As we all know (besides the lucky few who haven’t had the pleasure), hospital visits can be a stressful and frustrating experience. This is true even more so for patients who do not speak the native language, and must rely on either a family member who knows the native language or a helpful staff member if they happen to be available. Sometimes patients can bring a translator with them to scheduled appointments, but during emergency visits, this scenario isn’t always an option.
At Southlake Regional Health Center in Canada, they have begun using a video translation service geared towards hospitals and health care facilities called, VICKI. VICKI is a real-time video interpreting service from Able Translations Ltd., that helps patients who come into the hospital who do not speak the native language of the doctors. The ability for patients and health care professionals to communicate and understand each other is key to a positive patient experience and receiving the right treatment.
So how does VICKI work, you ask? Quite simply, VICKI connects patients, via a video link, with a qualified health care interpreter at Able’s call center.
In early 2011, Southlake piloted the use of VICKI in the cataract center and the Stronach Regional Cancer Center, two key areas in the hospital that regularly serve patients whose first language is not English.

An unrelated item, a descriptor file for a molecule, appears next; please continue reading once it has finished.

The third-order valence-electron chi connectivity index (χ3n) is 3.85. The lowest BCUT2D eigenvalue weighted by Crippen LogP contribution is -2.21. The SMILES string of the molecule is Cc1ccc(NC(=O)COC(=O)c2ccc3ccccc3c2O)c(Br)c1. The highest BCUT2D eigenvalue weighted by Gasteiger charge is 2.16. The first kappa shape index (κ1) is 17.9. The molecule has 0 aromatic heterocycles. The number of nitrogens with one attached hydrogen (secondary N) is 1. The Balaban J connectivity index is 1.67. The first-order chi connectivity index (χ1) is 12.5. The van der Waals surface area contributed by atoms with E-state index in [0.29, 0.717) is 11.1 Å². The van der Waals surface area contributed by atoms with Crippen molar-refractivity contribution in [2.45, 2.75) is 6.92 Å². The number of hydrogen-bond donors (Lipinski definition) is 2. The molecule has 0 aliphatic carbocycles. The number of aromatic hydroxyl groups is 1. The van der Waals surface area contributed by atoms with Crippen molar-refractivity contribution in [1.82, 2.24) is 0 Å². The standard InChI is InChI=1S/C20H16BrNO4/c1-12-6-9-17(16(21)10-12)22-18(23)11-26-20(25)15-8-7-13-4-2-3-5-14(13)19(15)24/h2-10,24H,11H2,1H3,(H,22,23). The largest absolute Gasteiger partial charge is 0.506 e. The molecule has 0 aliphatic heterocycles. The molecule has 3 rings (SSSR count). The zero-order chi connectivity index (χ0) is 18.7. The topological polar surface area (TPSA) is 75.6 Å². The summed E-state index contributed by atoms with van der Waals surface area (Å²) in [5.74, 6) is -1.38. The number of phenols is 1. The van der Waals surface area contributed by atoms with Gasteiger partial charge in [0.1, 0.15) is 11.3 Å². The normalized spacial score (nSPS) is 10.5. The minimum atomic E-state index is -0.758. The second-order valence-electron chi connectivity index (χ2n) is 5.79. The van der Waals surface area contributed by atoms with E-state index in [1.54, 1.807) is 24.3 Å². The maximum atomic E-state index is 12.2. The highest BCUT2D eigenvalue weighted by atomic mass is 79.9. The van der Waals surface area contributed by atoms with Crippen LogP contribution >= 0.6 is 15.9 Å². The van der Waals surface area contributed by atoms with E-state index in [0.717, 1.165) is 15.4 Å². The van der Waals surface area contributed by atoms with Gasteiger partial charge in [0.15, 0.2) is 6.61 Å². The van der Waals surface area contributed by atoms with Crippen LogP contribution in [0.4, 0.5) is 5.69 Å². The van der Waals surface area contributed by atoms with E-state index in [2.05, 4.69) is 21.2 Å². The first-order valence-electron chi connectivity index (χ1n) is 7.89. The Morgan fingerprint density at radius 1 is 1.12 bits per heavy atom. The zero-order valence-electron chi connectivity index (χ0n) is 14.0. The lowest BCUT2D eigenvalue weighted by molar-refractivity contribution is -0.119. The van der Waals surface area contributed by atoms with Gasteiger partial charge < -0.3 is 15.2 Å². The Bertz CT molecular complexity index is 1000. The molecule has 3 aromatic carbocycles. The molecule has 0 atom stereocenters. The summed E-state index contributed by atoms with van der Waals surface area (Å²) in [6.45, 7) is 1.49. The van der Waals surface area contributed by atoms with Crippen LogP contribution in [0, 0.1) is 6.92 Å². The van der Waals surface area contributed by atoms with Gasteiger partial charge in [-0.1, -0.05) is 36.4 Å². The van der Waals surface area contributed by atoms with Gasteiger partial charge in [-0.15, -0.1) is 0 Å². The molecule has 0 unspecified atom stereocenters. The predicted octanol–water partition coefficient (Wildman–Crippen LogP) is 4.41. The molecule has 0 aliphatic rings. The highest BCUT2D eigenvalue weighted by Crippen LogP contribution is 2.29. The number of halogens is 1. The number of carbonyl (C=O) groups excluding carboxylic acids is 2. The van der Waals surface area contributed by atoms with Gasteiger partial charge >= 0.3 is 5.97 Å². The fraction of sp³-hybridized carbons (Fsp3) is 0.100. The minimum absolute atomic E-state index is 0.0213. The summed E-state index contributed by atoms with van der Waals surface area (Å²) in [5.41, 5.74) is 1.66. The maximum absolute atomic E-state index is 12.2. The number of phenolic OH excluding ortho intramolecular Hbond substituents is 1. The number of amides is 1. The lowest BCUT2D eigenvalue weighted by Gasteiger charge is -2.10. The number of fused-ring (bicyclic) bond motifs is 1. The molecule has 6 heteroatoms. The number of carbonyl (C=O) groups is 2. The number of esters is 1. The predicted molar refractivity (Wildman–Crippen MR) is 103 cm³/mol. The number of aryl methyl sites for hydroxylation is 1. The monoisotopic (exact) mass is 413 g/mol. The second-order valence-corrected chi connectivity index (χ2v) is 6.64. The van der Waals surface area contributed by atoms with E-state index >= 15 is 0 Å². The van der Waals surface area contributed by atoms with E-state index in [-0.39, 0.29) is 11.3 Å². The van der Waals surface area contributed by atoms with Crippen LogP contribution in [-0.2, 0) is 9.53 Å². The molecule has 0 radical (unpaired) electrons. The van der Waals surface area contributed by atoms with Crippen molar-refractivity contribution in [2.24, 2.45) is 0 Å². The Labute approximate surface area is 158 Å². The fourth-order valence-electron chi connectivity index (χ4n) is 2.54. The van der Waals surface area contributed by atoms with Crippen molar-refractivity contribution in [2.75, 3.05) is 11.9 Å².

During this initial trial, staff saw tremendous success using the service, which led Southlake to become the first hospital in Canada to purchase the portable units. Southlake is now equipped with five VICKI machines which are located in the hospital’s emergency department, call center, Stronach Regional Cancer Center, welcome center and the Medical Arts Building. And because VICKI is portable and mobile, they can be used by any department at any time.
“VICKI instantaneously relieves patients’ anxiety and fear, ultimately allowing them to speak comfortably,” says Roseanne Pegler, who, as executive lead at Stronach Regional Cancer Center, works with Cancer Care Ontario and the regional cancer program to implement cancer-related projects at Southlake. “When patients realize that they are being connected with a live person who speaks their language, their faces literally light up.”
Service is available 24 hours a day, 365 days a year and supports many different languages at the press of a button, including Italian, Portuguese, Russian, Cantonese and Spanish, the top five language requests at Southlake at this time. The fact that it is video also helps the deaf/mute community by supplying translators who know sign language and can interpret what the patient is saying to the medical staff.
The success so far of this service paves the way for the devices to expand to other hospitals and countries in the near future.